Vatican trial of five over leaks gets under way

Monsignor and two writers among those accused of confidential document theft

For the second time in three years, the Holy See this morning sees the opening of a Vatican City trial investigating the internal theft of confidential documents. The so-called Vatileaks 2 trial sees five people indicted – Spanish monsignor Lucio Angel Vallegjo Balda, his Italian lay assistant Nicola Maio, lay consultant Francesca Chaouqui and writers Gianluigi Nuzzi and Emiliano Fittipaldi.

The pair both published books this month – Merchants in the Temple by Nuzzi and Greed by Fittipaldi – which outlined not only the mismanagement of the Holy See's finances but also the resistance of elements in the Roman Curia (and elsewhere) to the reform process instigated by Pope Francis.

Summer investigation

The investigation into these thefts began this summer, while Msgr Balda and Ms Chaoqui were both first arrested and questioned on November 2nd. Msgr Balda, an official at the Vatican’s prefecture for economic affairs, has been held in the Vatican since then while Ms Chaoqui was released after questioning.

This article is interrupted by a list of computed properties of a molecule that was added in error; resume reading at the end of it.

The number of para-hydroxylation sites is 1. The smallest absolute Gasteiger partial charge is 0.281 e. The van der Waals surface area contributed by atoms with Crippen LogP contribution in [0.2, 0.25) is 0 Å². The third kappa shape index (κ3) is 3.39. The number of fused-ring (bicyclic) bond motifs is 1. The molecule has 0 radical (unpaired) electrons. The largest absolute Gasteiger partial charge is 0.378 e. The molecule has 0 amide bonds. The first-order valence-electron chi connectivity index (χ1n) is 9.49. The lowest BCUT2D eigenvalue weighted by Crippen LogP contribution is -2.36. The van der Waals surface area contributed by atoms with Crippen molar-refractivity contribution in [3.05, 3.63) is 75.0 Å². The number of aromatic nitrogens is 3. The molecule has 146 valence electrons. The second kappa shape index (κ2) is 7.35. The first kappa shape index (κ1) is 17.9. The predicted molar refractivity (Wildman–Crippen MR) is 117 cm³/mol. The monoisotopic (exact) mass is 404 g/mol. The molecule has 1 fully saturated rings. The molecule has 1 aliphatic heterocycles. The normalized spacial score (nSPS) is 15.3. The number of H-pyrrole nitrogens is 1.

Many commentators believe the haste with which this trial is being conducted is because Pope Francis wants the affair resolved as soon as possible so it will not drag on into celebrations for the Holy Year of Mercy. Some observers argue the trial may be over before the Holy Year starts on December 8th, Feast of the Immaculate Conception.


Criminal conspiracy

Essentially all five defendants are accused of being part of a criminal conspiracy which involved them in “illegally procuring and successively revealing information and documents concerning the fundamental interests of the Holy See”. All five are charged under section IX of the Vatican’s Crimes against the Security of the State, a law strengthened by the pope in the wake of the 2012 Vatileaks 1 case which saw Pope Benedict’s butler,

Paolo Gabriele

, convicted and eventually pardoned for having stolen confidential documents from the papal apartment. If found guilty, the defendants could face an eight-year prison sentence.

Both authors argue the Vatican legislation under which they will be tried is totally anti-democratic in that it does not recognise basic freedom of opinion but rather intends to punish those who “procure” confidential Vatican documents.